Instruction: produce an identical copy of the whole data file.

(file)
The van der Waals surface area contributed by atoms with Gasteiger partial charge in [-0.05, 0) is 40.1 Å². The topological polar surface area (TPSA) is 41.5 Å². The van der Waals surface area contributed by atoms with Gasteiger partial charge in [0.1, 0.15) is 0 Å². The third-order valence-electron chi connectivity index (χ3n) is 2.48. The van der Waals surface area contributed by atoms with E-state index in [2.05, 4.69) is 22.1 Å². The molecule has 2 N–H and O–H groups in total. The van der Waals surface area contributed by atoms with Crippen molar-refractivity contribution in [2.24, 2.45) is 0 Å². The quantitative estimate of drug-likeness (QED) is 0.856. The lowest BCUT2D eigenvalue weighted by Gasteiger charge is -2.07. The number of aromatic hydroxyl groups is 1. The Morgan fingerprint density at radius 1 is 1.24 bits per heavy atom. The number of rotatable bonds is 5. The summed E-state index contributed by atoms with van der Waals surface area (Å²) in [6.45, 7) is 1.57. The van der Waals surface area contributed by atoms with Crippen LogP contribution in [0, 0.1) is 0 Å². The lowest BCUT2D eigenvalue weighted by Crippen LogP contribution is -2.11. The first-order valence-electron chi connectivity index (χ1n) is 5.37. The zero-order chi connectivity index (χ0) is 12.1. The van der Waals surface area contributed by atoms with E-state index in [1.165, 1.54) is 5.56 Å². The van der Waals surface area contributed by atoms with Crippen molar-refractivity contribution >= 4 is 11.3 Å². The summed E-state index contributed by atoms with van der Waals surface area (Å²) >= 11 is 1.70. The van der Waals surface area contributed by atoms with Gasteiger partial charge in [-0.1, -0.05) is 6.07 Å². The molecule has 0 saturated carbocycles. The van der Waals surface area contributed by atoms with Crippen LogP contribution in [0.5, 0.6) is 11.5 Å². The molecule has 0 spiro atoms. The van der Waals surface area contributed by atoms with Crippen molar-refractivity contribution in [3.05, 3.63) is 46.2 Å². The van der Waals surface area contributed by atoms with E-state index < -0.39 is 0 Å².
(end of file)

The van der Waals surface area contributed by atoms with Gasteiger partial charge in [-0.05, 0) is 40.1 Å². The topological polar surface area (TPSA) is 41.5 Å². The van der Waals surface area contributed by atoms with Gasteiger partial charge in [0.1, 0.15) is 0 Å². The third-order valence-electron chi connectivity index (χ3n) is 2.48. The van der Waals surface area contributed by atoms with E-state index in [2.05, 4.69) is 22.1 Å². The molecule has 2 N–H and O–H groups in total. The van der Waals surface area contributed by atoms with Crippen molar-refractivity contribution in [2.24, 2.45) is 0 Å². The quantitative estimate of drug-likeness (QED) is 0.856. The lowest BCUT2D eigenvalue weighted by Gasteiger charge is -2.07. The number of aromatic hydroxyl groups is 1. The Morgan fingerprint density at radius 1 is 1.24 bits per heavy atom. The number of rotatable bonds is 5. The summed E-state index contributed by atoms with van der Waals surface area (Å²) in [6.45, 7) is 1.57. The van der Waals surface area contributed by atoms with Crippen LogP contribution in [0, 0.1) is 0 Å². The lowest BCUT2D eigenvalue weighted by Crippen LogP contribution is -2.11. The first-order valence-electron chi connectivity index (χ1n) is 5.37. The zero-order chi connectivity index (χ0) is 12.1. The van der Waals surface area contributed by atoms with E-state index in [1.165, 1.54) is 5.56 Å². The van der Waals surface area contributed by atoms with Crippen molar-refractivity contribution >= 4 is 11.3 Å². The summed E-state index contributed by atoms with van der Waals surface area (Å²) >= 11 is 1.70. The van der Waals surface area contributed by atoms with Gasteiger partial charge in [-0.1, -0.05) is 6.07 Å². The molecule has 0 saturated carbocycles. The van der Waals surface area contributed by atoms with Crippen LogP contribution in [0.5, 0.6) is 11.5 Å². The molecule has 0 spiro atoms. The van der Waals surface area contributed by atoms with Crippen molar-refractivity contribution in [3.05, 3.63) is 46.2 Å². The van der Waals surface area contributed by atoms with E-state index < -0.39 is 0 Å².